Manele is associated with contemporary gipsy wedding music, but this is a style that has already breached the borders. Greek, Turkish and some Arabian traditional music inspire most of the melodic themes from manele. But the Romanian society doesn't really accept manele as a valid cultural product; it is accused of idiocy, of coarseness. In the common thinking, this is unrefined music, and this music kills the culture's level of quality. (cough)

There are bands like Steaua de Mare who act as a bridge between different generations and who link people with different musical tastes and different perceptions and mentalities, fighting against racism with instruments as the only weapons (since their music is only instrumental; yet.)

''Manele is still disputed nowadays, compared to a few years ago'', Andrei admits. ”Only because a few emancipated youngsters discovered the oriental fuzz in music and started to accept manele as a cool thing of today, doesn't mean that the Manele are now socially accepted. Actually it was the racism inside them, that made people hate manele, not particularly the music itself. And some people understood that racism was the reason for not accepting this music. Which is good.''

''Nevertheless, there is still a problem listening, or playing manele as a DJ'', says Ion. ''I recently played in a festival, which took place on a platform of the North train station from Bucharest, and some chief from the railway came and asked me to stop this crap. It was absurd.''

''It's just like here, at this festival, which is so called a Balkan festival, but there aren't any gipsy ambassadors. Manele is contemporary Balkan music. I noticed that the white society (or people) who organize the event in town only accept the old gipsy guy signing on wood, but not also the contemporary gipsy guy singing manele with a 5000 euro keyboard'', adds Andrei.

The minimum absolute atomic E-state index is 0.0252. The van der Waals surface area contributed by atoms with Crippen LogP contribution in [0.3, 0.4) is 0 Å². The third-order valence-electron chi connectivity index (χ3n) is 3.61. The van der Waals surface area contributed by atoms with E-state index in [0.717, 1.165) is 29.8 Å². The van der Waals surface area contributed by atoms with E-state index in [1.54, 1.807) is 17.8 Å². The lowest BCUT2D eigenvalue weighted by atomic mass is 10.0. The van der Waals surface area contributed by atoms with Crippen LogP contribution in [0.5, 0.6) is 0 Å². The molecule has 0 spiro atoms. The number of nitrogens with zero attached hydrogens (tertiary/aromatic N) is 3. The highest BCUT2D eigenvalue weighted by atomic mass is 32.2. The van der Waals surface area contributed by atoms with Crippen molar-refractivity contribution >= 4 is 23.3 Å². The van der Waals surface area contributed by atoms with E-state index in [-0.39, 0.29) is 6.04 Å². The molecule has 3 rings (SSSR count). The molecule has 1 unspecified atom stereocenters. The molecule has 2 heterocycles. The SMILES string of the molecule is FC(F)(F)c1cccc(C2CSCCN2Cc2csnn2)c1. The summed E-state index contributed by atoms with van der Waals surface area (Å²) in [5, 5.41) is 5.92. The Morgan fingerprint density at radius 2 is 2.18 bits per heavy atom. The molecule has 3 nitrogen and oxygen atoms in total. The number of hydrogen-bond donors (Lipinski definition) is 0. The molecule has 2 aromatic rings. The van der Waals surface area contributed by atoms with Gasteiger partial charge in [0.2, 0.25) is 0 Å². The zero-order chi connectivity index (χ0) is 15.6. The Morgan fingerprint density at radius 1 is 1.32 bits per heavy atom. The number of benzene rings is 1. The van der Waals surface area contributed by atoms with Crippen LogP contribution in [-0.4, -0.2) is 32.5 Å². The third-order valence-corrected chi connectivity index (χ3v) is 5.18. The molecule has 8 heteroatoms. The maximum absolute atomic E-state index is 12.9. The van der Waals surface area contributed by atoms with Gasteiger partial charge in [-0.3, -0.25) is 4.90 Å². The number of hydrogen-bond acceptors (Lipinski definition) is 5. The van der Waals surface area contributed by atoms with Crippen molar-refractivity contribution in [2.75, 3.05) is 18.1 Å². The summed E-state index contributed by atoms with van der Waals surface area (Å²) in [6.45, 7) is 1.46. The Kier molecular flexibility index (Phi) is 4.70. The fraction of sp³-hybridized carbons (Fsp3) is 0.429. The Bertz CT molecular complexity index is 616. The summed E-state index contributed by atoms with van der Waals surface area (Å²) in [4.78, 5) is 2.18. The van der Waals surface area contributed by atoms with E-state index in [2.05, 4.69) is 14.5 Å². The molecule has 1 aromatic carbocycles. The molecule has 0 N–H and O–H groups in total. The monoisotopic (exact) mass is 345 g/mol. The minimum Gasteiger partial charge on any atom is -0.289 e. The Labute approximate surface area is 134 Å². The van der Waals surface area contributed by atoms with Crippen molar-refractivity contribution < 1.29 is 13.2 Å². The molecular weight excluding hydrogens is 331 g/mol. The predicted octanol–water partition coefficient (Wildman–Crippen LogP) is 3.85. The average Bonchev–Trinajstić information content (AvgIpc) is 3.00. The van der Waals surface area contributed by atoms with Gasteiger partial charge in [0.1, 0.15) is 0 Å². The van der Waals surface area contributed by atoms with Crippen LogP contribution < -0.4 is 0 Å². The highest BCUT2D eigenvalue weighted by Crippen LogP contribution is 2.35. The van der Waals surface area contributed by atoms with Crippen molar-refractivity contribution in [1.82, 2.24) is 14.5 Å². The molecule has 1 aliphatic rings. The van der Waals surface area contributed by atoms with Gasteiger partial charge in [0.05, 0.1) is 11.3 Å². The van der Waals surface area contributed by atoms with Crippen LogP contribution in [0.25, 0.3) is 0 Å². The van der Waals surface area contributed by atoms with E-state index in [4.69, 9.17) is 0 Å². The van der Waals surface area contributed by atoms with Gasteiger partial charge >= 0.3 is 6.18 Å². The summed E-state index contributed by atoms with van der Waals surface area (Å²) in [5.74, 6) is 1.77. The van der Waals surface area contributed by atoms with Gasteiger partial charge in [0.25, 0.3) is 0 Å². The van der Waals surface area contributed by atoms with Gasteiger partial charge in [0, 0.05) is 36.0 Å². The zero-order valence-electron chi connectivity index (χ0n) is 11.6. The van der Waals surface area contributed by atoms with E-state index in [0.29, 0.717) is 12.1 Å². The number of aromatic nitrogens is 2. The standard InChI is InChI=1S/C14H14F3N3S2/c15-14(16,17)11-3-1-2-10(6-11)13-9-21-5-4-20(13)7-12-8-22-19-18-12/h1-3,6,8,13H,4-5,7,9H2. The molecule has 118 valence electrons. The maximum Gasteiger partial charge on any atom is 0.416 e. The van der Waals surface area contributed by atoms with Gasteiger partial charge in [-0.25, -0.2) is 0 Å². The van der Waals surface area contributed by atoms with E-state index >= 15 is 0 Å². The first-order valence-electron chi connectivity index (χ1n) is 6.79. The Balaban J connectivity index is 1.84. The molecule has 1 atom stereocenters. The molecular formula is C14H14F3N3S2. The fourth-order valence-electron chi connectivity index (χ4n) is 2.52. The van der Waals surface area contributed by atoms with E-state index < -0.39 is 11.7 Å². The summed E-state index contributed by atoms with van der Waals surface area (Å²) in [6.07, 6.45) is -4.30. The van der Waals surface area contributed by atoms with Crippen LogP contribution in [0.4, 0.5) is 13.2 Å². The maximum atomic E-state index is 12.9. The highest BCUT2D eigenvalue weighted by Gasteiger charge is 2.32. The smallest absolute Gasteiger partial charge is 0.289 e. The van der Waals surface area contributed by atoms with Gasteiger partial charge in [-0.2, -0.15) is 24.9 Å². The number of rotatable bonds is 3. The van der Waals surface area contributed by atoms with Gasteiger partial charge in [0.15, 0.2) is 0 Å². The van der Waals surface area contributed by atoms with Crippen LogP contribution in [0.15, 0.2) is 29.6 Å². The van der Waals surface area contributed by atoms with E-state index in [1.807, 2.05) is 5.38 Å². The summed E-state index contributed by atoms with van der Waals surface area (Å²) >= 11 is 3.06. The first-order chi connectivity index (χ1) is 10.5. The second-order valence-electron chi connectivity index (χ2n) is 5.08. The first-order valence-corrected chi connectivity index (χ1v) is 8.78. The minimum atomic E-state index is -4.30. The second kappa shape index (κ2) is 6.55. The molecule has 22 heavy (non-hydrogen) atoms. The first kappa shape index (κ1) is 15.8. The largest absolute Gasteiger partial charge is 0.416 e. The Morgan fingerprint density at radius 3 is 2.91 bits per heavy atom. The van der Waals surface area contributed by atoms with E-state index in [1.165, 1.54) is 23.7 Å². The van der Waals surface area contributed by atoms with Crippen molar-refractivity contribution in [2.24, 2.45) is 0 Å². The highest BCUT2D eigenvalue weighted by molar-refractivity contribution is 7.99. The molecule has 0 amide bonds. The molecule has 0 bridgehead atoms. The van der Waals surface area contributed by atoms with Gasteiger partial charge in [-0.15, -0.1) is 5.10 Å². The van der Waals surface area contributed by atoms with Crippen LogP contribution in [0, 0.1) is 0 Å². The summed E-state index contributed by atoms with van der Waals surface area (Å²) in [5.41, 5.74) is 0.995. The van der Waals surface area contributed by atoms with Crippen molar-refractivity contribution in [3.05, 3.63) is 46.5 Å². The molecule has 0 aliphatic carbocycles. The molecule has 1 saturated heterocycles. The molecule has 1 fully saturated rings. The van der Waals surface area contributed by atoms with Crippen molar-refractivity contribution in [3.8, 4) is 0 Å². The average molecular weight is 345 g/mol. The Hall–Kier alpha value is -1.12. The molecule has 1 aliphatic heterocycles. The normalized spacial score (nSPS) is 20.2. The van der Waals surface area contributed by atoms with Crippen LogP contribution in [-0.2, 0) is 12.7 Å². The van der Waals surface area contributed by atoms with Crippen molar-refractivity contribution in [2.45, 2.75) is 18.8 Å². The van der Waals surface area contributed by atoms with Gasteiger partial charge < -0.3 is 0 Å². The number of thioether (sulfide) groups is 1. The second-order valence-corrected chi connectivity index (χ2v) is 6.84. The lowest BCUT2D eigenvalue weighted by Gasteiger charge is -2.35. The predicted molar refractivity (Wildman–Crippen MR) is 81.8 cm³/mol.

''This is not a matter of whether you like this music or you don't'', says Ion D. ''But manele has the right to be treated equally as any style of music.'' ''And it's not fair for the entire music industry, to say that the lyrics from manele are stupid, wrong and indecent'', Andrei adds.

In Studio

Their studio encompasses some jewels that give this unique flavor in their music, like Roland Juno 60, Yamaha CS-5, Elektronika EM-25, Junost-21, Poly 61 and their beloved Wurlitzer electric Piano.

Steaua de Mare gets its sap from various sources like Can, Ork Universal, psychedelic musical attitude, the so-called Krautrock movement and Bulgarian Chalga. They are irreversibly contaminated in analogue and early digital sounds; many believe that Steaua de Mare is a band like no other, right now.

main photo: Andy Singer
About the Author

Dragoș Rusu

Co-founder and co-editor in chief of The Attic, sound researcher and allround music adventurer, with a keen interest in the anthropology of sound.